Artists are in the position to be political pioneers. During this tumultuous time, we are all coping with and resolving unrest in various ways, whether that be signing petitions, calling policy makers, or protesting in the streets. Though not as blatantly obvious as the aforementioned methods, the act of buying and selling art is also a tool for social change.
Art has long been a mechanism for healing and processing, especially during emotionally tumultuous times. Posters, murals, and street art, have all had a place in every heated political time to date. But what is becoming more apparent is not the just role that artists play in the emotional reckoning of a community, but artists’ economic leverage that can be, and is, used to further political agendas.
During this time of political and social upheaval, I have noticed many professional artists and novice craftspeople alike creating and selling art as a means to direct proceeds towards social change and activist groups. On a small scale, I have seen my peers making jewelry, advertising on Instagram, and selling their work, with all of the proceeds going to support bail funds and organizations such as Black Lives Matter. But this activity is mirrored on a larger scale as well.
Artist as Puppetmaster
One such example is artist Abbey Williams, who has had her work exhibited internationally at museums such as MoMA in New York, the TATE, the Reina Sofia Museum in Madrid, and more. Williams is selling printer-paper sized ink works for $1,750 each and donating all of the gallery’s portion of sales to Black Mamas Matter.
Artists are unique to this scenario, because not only are they providing financial support to organizations of their choice, but they are using their platform to inform and demonstrate what they personally support. This is more than just donating money. Artists can promote their values and make the buyer involved in their social change agenda. In Abbey Williams’ case, the stillbirth of her first son further illuminated race-based inequities in the American healthcare system. This prompted her to donate proceeds from her artwork to causes that combat this sort of injustice, including Black Mamas Matter. Rather than directly donating the money herself, she loops in a larger network of individuals to support what she stands for. The buyer is, intentionally or not, supporting the political stance of the artist.
Not a Charity Case
Artists don’t have an inherent responsibility to be charitable, even to organizations whose ideas they support. However, should artists choose to provide monetary support to a given organization, they have the power to publicize and inform and also have it lead to concrete financial contribution.
Artists differ from other entities that sell items because it is a much more personal act and result. This purchase of art is not a “one and done” situation where the one interaction (the purchase) triggers a sum of money being donated to a certain cause: in most cases, the item being purchased, the art, will stay with the purchaser, and may serve as a constant reminder of that political action. The art now serves as a visual cue to thoughts related to whatever organization or movement the purchase supported.
Art, Commerce, and Soul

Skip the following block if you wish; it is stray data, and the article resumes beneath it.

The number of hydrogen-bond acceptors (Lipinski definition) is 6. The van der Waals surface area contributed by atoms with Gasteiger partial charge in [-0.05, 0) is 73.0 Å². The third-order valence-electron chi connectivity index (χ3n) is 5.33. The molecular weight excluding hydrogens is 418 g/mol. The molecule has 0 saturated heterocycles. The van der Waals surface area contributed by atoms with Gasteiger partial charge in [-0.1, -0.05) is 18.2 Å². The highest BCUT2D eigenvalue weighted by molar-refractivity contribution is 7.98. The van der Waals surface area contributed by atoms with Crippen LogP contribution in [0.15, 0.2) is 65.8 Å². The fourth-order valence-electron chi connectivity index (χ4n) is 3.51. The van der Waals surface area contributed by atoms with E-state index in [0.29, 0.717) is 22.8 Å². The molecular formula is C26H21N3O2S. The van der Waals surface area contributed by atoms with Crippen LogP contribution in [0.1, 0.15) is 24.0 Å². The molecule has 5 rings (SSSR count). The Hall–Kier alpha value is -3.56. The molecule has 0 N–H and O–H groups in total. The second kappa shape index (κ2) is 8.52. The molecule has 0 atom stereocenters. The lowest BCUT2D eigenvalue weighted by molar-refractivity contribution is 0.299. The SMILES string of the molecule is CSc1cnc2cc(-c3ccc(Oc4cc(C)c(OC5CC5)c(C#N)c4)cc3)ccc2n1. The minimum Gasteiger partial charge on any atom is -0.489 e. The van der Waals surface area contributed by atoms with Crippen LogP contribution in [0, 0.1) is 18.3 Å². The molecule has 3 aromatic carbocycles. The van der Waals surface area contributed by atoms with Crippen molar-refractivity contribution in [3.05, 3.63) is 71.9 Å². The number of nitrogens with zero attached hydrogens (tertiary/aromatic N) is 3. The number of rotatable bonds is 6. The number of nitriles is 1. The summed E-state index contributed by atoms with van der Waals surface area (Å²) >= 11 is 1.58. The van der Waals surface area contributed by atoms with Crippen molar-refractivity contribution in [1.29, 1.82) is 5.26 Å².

As I write, propped up next to my laptop is a cartoon-ish rendering of a photograph of me and my friend. She bought it as a gift for me, with all of the proceeds going to support the The National Association for the Advancement of Colored People (NAACP). Each time I look at that picture, first I feel warmth towards my friend and the moment captured in the photo, but secondly I feel upset as I am reminded of the current injustices in our nation. That second feeling sticks with me. While if I wanted to, I could turn a blind eye to the media and hole up in my room, isolated from the chaos going on in the world, this little frame refuses to let me forget. The movement has entered my home, manifested in the form of this picture frame.
We are now dealing with the entanglement of art, commerce, and soul. When we buy something, not only is it a monetary investment, but in a way it is an investment of our soul. By spending our money, we are investing in the idea that what we are purchasing will improve our current life—whether that means purchasing food to nourish ourselves, paying rent to offer shelter over our heads, or buying art to satiate a greater mental, intellectual, or emotional need. When we buy objects and surround ourselves with them, they begin to make up ourselves. Unlike other necessities such as food and shelter, the subjectivity that goes into buying art is a strong reflection of the buyer’s values and beliefs. Because of this, there is a much larger implication and baggage that comes with buying art. When you buy a painting, you are not simply bartering paper currency for acrylic plastered on canvas: with your financial contribution, you are showing you support the artist, what the art stands for, and the system under which the art is sold.
Navigating a Mindful Market
If you are a buyer of art (or really a consumer of any kind): consider who you buy from. What are you supporting? Does your act of purchasing art come with more implications beyond satisfying your aesthetic desire? What do you stand for and how does what you buy reflect that?
If you are an artist: consider your position of power. You have the authority to impact change, both subjectively through the impact of your work, and objectively through the economic transaction of selling your work. Where do you want to see change?